At its core, Classcraft is a slick management tool that can be layered on top of, or run alongside of, normal classroom activities. It allows a teacher to encourage teamwork and collaboration while monitoring "soft skills" -- such as attendance, homework completion, and classroom behavior. It also provides tools for student engagement via tools such as classroom forums, trainable pets, and gold, which allow students to modify and adjust their avatars. There is also a student or classroom forum, but the real gold is in the teacher forum, which is highly active and allows teachers to provide suggestions for new features -- many of which are implemented as the moderators frequently pass these suggestions on to the site's organizers.

Continue reading Read less

By putting students into teams that must work together to succeed, Classcraft puts a new, more cooperative spin on traditionally individualized behavior management. Since students work together within the game's premise, the issues that arise feel less personal and punitive and more like challenges or obstacles to be tackled and surmounted together. It also allows a teacher to provide a student with instant feedback on behavior. It should be noted that this instant feedback does require projection capabilities (such as an interactive whiteboard) or 1-to-1 devices so the entire class will know when students take damage -- alternatively, students can check after class. Of course, negative feedback could create problems with sensitive students, and teachers should modify the game to mitigate these issues. And while the game-based wrapper adds a playful element to classroom management, the sword-and-sorcery theme could also turn some students off.

Generally, though, Classcraft offers students a fun way to keep up with classroom activities and monitor their own behaviors (not to mention their consequences). The game is complex, involved, and thorough and may prove a welcome addition for teachers who have already experimented with game-based motivation and wished for a more immediate way to communicate points and levels to their students. Most students will enjoy striving toward real-world powers, and students who are working toward behavioral goals will find the immediate and constant feedback helpful and playful rather than negative. In addition, the game's developers are highly active and attentive, constantly upgrading and updating the system. (As of this review, they're planning to add a story mode.)  Some of the latest additions, such as a timer and the ability to have quizzes (or "boss battles"), make it all the more useful -- not to mention easier to keep consistently displayed on your interactive whiteboard!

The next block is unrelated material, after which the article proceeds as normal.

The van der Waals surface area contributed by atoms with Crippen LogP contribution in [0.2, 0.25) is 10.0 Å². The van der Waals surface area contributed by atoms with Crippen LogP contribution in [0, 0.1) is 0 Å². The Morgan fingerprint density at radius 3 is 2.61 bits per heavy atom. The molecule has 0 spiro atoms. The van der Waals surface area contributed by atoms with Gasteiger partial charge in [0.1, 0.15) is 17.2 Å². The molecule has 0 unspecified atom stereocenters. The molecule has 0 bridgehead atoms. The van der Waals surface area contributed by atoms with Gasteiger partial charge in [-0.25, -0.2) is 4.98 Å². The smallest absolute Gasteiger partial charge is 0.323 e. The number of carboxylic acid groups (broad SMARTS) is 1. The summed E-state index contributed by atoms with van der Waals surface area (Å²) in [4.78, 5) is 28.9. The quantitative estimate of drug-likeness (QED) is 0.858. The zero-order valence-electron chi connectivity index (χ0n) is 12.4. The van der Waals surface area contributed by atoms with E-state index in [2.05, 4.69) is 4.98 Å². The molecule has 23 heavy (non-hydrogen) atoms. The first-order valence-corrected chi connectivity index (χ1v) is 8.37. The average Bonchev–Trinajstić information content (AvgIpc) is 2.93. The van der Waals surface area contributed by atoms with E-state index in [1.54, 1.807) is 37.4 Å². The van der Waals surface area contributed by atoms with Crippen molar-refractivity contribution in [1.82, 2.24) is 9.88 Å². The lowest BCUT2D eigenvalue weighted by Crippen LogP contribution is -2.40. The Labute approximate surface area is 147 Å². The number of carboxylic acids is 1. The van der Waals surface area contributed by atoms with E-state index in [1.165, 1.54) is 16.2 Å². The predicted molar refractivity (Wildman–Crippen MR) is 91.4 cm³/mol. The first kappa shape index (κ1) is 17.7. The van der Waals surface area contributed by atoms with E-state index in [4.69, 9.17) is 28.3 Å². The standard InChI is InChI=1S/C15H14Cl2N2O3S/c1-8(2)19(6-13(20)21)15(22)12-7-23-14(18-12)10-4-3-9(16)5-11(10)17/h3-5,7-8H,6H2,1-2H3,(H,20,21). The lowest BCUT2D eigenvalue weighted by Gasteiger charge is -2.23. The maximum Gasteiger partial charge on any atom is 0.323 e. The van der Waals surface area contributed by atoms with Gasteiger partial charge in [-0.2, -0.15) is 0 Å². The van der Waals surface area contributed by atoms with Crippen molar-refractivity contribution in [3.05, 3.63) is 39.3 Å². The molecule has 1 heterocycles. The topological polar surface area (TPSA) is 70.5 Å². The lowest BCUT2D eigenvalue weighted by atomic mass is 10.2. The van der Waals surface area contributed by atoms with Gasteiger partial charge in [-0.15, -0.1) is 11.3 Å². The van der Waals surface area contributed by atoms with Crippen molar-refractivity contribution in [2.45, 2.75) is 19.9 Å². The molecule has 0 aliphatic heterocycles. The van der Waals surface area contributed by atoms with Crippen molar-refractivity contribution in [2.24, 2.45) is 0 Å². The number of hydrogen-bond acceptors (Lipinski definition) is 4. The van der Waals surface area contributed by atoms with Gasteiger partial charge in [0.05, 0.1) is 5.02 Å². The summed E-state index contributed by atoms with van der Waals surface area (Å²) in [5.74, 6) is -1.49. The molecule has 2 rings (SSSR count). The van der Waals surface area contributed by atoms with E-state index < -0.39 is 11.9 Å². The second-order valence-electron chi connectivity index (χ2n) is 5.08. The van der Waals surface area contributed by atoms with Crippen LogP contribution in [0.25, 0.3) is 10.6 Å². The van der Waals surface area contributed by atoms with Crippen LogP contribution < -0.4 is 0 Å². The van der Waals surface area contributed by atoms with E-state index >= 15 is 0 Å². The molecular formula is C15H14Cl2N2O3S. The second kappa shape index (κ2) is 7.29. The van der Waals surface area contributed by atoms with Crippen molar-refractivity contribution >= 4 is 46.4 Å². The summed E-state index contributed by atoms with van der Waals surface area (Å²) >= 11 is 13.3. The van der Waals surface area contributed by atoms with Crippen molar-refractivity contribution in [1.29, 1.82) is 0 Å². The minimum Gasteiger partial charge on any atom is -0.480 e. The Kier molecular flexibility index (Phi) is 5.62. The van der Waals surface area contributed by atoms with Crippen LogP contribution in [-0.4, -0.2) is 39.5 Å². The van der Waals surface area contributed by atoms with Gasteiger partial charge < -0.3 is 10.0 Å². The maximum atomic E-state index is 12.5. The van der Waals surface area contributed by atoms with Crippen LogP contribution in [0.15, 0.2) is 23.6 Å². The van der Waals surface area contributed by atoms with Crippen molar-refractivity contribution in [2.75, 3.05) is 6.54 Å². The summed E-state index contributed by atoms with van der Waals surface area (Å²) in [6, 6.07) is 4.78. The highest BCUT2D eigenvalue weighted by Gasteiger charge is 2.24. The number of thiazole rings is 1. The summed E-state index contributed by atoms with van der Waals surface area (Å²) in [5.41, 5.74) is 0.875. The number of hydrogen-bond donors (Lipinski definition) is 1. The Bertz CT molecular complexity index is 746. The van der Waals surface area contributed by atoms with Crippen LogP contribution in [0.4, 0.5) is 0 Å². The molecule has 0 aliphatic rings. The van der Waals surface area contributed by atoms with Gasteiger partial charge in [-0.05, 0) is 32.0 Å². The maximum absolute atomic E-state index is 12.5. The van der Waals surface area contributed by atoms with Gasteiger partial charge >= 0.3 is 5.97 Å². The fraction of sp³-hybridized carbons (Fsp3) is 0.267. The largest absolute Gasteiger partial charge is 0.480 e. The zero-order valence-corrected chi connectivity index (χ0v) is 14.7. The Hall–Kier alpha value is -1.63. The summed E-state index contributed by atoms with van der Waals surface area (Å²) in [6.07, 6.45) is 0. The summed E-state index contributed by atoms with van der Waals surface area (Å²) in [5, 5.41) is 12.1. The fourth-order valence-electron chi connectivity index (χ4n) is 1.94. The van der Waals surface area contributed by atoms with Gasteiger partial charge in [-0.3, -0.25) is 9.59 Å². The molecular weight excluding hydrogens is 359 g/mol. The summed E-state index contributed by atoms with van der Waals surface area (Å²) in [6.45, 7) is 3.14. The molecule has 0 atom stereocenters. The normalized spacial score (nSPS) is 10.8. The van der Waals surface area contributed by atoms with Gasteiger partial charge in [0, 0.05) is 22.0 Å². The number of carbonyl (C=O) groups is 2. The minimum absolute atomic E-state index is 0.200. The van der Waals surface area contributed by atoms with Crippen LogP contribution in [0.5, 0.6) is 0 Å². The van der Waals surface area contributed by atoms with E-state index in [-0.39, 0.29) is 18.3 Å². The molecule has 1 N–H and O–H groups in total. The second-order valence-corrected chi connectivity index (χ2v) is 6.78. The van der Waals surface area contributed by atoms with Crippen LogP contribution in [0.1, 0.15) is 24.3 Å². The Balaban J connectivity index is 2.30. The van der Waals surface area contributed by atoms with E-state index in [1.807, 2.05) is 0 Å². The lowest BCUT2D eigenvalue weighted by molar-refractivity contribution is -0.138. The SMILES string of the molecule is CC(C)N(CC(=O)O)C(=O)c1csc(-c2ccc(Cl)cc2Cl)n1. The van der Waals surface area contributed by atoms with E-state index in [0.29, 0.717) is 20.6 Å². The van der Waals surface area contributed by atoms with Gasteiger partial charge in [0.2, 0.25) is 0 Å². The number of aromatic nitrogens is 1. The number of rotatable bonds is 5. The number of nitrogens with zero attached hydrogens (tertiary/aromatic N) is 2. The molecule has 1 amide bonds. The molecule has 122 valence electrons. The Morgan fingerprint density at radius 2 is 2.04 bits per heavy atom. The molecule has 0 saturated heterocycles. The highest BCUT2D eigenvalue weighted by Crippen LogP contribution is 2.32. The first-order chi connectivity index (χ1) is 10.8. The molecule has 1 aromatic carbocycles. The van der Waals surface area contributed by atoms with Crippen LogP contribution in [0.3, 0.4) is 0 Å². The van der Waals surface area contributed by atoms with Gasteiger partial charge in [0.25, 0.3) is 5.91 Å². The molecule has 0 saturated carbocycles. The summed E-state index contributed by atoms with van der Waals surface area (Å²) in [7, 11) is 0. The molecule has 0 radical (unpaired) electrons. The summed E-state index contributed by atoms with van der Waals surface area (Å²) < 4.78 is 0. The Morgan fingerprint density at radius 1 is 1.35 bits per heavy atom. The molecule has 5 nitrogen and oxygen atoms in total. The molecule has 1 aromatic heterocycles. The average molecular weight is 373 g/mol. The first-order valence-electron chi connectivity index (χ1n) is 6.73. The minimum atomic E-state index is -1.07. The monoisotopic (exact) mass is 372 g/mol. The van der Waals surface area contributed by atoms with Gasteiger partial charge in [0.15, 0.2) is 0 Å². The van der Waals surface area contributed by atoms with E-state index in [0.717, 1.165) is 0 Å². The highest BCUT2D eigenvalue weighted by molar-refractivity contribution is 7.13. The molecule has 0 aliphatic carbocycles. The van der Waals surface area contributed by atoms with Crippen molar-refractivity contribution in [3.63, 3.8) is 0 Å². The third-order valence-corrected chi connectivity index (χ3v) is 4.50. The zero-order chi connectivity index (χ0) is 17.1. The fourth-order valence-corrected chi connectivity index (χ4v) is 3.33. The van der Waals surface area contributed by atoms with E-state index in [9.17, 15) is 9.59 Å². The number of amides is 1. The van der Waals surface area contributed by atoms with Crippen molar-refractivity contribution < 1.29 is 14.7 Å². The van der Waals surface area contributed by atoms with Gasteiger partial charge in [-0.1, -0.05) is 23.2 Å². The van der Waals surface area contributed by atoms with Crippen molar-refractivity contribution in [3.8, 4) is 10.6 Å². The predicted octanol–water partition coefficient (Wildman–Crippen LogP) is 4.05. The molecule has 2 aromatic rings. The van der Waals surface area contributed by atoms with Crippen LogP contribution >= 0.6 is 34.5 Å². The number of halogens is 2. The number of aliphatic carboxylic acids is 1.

Continue reading Read less
Overall Rating

Engagement Is the product stimulating, entertaining, and engrossing? Will kids want to return?

Compelling characters, teamwork, and a feeling that something larger is at stake will get kids interested and motivated.

Pedagogy Is learning content seamlessly baked-in, and do kids build conceptual understanding? Is the product adaptable and empowering? Will skills transfer?

It's designed to foster teamwork and motivation through collaboration rather than competition. Publicly displaying student behaviors is tricky, however, and teachers should modify content appropriately.

Support Does the product take into account learners of varying abilities, skill levels, and learning styles? Does it address both struggling and advanced students?

Complicated and time-intensive to set up, but with a good community base and lots of useful, regularly updated help available.

Common Sense Reviewer
Caryn Lix Classroom teacher